Son, father receive max sentences in Ti murder

Michael E. LaRock

ELIZABETHTOWN — The Ticonderoga man who shot and killed his friend last December received the maximum sentence for second-degree murder Wednesday.

Michael E. LaRock, 39, will serve 25 years to life in state prison for the murder of William "Liam" Brown, 37, of Ticonderoga.

His father, Donald C. LaRock, 64, was sentenced to two and a third to seven years in prison for first-degree hindering prosecution and an additional one and a third to four years for tampering with physical evidence, according to a press release from Essex County District Attorney Kristy Sprague's office.

Both had entered guilty pleas in Essex County Court Sept. 12.

They were being held at Essex County Jail Friday.

Brown was retired U.S. army veteran who served combat tours in Iraq and Afghanistan, the Press-Republican has reported.


Michael LaRock killed Brown in a Lonergan Lane home in Ticonderoga Dec. 14, the Glens Falls Post Star has reported.

From there, he and his father along with Joshua W. Smith, 36, of Ticonderoga drove Brown's body to the LaChute River, where they threw it in the water at Bicentennial Park.

The body was discovered later that morning.

Four days later, Michael LaRock was found in a friend's St. Lawrence County home near the Canadian border.

Smith was sentenced earlier this month to one and a third to four years in prison for tampering with physical evidence.

According to the State Department of Corrections and Community Supervision inmate lookup, he is currently incarcerated at Downstate Correctional Facility in Dutchess County.

He is eligible for parole in April 2020.


Brown's family members addressed County Court Judge Richard Meyer and Michael LaRock at the sentencing.

According to the press release, Michael "engaged in a verbal confrontation with the judge and was threatened with a contempt charge."

Meyer handed down his sentence and ordered him to pay a $5,000 fine, $300 surcharge, $25 crime victim's fee and $50 state DNA databank fee.

The judge also issued orders of protection to the family members who spoke at the sentencing and deemed Michael LaRock a second-felony offender, the release said.


Eric Schwenker of Glens Falls represented the defendant, while Sprague and First Assistant District Attorney Michael Langey prosecuted the case.

In a statement, Sprague said she hoped the sentencing brought closure to the Brown family and Ticonderoga community.

"The family was able to say what they wanted to say and it was very apparent that their statements impacted everyone in the courtroom," she continued.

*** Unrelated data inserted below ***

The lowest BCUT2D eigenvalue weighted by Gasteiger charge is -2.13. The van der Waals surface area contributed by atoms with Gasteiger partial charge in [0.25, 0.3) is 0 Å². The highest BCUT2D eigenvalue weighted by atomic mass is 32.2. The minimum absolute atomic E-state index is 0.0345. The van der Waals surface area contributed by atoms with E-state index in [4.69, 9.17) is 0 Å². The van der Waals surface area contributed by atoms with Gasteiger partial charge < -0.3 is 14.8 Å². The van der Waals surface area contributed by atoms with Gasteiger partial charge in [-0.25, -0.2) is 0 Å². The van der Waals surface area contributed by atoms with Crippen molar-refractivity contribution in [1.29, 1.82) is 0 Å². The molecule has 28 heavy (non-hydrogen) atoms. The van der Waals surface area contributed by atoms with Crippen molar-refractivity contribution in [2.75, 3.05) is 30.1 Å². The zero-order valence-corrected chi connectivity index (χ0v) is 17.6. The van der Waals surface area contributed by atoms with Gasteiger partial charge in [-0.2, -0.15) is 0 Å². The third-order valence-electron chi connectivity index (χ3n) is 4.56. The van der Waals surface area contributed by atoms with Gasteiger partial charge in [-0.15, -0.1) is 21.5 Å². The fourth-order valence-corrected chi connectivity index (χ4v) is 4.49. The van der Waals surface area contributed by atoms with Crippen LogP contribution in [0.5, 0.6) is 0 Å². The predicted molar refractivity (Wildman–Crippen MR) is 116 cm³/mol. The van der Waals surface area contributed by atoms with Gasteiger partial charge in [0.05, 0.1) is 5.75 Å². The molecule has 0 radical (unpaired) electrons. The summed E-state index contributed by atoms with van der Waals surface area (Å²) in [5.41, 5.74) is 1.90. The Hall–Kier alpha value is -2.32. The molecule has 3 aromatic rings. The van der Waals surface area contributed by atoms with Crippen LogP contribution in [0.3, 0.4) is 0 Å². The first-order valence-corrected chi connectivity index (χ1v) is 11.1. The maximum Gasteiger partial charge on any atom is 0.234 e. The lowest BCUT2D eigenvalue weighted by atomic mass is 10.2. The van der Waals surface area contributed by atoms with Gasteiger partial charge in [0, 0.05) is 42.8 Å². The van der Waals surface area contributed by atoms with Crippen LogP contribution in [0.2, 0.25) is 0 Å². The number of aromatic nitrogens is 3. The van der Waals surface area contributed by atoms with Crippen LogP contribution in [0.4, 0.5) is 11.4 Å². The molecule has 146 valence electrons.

"When something tragic happens in a small community, the impact of the loss, anger, sadness and grief is widespread.

"I hope knowing this man will serve a very long time, possibly the rest of his life in prison, will help the healing process begin."


Prior to Donald LaRock's sentencing, the defense requested an Outley hearing to determine whether he had violated the terms and conditions of his release while he awaited sentencing, the press release said. 

Both he and Probation Supervisor Tracy Turek of the Essex County Department of Probation testified, and Meyer determined that Donald had violated the terms.

Brown's family members also spoke to Donald.

"Many of the comments related to the defendant's enabling and helping his son commit or cover up past crimes," the release said.

Meyer echoed many of their sentiments and pointed to such instances, as well as Donald's violations of the conditions of his release.


The judge imposed a $5,000 fine, $300 surcharge, $25 crime victim's fee and $50 state DNA databank fee for each of Donald LaRock's charges.

Meyer also issued orders of protection against Donald for the family members who spoke at the sentencing.


William Tansey served as defense counsel.

"It is hard to believe that a human being, regardless of their paternal instinct, would go to the extremes that this defendant has throughout his son's entire life," Sprague said in another statement.

"Donald LaRock enabled and allowed his son to become this murderer and did nothing to help stop his future criminal conduct.

"He knew the Brown family and he knew Liam and to not call the police and report this, but to help aid the murderer, is just unconscionable."

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